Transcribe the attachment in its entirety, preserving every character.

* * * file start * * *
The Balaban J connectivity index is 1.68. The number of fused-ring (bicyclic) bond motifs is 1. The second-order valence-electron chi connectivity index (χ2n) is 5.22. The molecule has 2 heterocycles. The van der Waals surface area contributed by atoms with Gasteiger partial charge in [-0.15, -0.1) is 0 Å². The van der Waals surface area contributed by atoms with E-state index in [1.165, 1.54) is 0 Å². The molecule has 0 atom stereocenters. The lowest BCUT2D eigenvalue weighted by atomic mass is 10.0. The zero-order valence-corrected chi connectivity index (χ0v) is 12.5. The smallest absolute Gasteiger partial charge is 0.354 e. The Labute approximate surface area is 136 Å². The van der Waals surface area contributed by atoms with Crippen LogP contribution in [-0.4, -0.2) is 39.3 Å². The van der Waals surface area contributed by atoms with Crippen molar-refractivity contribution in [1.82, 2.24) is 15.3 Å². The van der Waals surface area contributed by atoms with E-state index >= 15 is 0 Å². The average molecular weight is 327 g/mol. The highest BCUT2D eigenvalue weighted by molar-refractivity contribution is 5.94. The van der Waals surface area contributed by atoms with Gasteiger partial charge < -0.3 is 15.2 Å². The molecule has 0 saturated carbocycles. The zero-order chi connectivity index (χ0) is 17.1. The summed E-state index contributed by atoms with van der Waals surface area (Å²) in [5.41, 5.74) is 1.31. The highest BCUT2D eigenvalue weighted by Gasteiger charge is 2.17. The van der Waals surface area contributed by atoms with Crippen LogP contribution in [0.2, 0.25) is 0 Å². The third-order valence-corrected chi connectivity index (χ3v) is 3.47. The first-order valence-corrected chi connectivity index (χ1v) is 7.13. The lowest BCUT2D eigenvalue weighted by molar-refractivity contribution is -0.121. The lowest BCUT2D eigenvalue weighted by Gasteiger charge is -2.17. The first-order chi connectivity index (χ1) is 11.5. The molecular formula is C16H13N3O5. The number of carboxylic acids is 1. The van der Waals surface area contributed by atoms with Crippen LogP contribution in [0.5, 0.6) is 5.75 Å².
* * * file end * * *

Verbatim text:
The Balaban J connectivity index is 1.68. The number of fused-ring (bicyclic) bond motifs is 1. The second-order valence-electron chi connectivity index (χ2n) is 5.22. The molecule has 2 heterocycles. The van der Waals surface area contributed by atoms with Gasteiger partial charge in [-0.15, -0.1) is 0 Å². The van der Waals surface area contributed by atoms with E-state index in [1.165, 1.54) is 0 Å². The molecule has 0 atom stereocenters. The lowest BCUT2D eigenvalue weighted by atomic mass is 10.0. The zero-order valence-corrected chi connectivity index (χ0v) is 12.5. The smallest absolute Gasteiger partial charge is 0.354 e. The Labute approximate surface area is 136 Å². The van der Waals surface area contributed by atoms with Crippen LogP contribution in [-0.4, -0.2) is 39.3 Å². The van der Waals surface area contributed by atoms with Crippen molar-refractivity contribution in [1.82, 2.24) is 15.3 Å². The van der Waals surface area contributed by atoms with E-state index >= 15 is 0 Å². The average molecular weight is 327 g/mol. The highest BCUT2D eigenvalue weighted by molar-refractivity contribution is 5.94. The van der Waals surface area contributed by atoms with Gasteiger partial charge < -0.3 is 15.2 Å². The molecule has 0 saturated carbocycles. The zero-order chi connectivity index (χ0) is 17.1. The summed E-state index contributed by atoms with van der Waals surface area (Å²) in [5.41, 5.74) is 1.31. The highest BCUT2D eigenvalue weighted by Gasteiger charge is 2.17. The van der Waals surface area contributed by atoms with Crippen LogP contribution in [0.2, 0.25) is 0 Å². The third-order valence-corrected chi connectivity index (χ3v) is 3.47. The first-order valence-corrected chi connectivity index (χ1v) is 7.13. The lowest BCUT2D eigenvalue weighted by molar-refractivity contribution is -0.121. The lowest BCUT2D eigenvalue weighted by Gasteiger charge is -2.17. The first-order chi connectivity index (χ1) is 11.5. The molecular formula is C16H13N3O5. The number of carboxylic acids is 1. The van der Waals surface area contributed by atoms with Crippen LogP contribution in [0.5, 0.6) is 5.75 Å².